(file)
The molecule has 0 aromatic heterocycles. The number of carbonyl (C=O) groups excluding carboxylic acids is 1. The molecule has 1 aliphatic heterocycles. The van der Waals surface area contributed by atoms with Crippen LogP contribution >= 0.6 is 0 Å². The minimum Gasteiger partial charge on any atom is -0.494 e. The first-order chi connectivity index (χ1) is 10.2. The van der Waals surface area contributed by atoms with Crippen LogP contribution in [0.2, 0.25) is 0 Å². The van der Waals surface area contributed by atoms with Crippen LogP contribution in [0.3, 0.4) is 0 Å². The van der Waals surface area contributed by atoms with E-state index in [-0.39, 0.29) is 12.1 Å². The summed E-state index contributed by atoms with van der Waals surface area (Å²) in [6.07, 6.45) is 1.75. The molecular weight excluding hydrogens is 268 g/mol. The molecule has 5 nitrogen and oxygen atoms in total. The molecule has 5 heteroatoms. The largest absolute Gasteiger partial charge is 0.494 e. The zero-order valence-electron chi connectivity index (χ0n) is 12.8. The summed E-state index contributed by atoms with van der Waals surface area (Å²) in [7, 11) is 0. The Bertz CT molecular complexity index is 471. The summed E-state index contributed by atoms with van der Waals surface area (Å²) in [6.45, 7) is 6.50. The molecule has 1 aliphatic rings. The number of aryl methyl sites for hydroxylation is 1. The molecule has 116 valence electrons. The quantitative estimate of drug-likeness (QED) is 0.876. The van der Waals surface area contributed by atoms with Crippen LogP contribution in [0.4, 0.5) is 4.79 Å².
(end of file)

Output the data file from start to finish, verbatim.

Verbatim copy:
The molecule has 0 aromatic heterocycles. The number of carbonyl (C=O) groups excluding carboxylic acids is 1. The molecule has 1 aliphatic heterocycles. The van der Waals surface area contributed by atoms with Crippen LogP contribution >= 0.6 is 0 Å². The minimum Gasteiger partial charge on any atom is -0.494 e. The first-order chi connectivity index (χ1) is 10.2. The van der Waals surface area contributed by atoms with Crippen LogP contribution in [0.2, 0.25) is 0 Å². The van der Waals surface area contributed by atoms with Crippen LogP contribution in [0.3, 0.4) is 0 Å². The van der Waals surface area contributed by atoms with E-state index in [-0.39, 0.29) is 12.1 Å². The summed E-state index contributed by atoms with van der Waals surface area (Å²) in [6.07, 6.45) is 1.75. The molecular weight excluding hydrogens is 268 g/mol. The molecule has 5 nitrogen and oxygen atoms in total. The molecule has 5 heteroatoms. The largest absolute Gasteiger partial charge is 0.494 e. The zero-order valence-electron chi connectivity index (χ0n) is 12.8. The summed E-state index contributed by atoms with van der Waals surface area (Å²) in [7, 11) is 0. The Bertz CT molecular complexity index is 471. The summed E-state index contributed by atoms with van der Waals surface area (Å²) in [6.45, 7) is 6.50. The molecule has 1 aliphatic rings. The number of aryl methyl sites for hydroxylation is 1. The molecule has 116 valence electrons. The quantitative estimate of drug-likeness (QED) is 0.876. The van der Waals surface area contributed by atoms with Crippen LogP contribution in [0.4, 0.5) is 4.79 Å².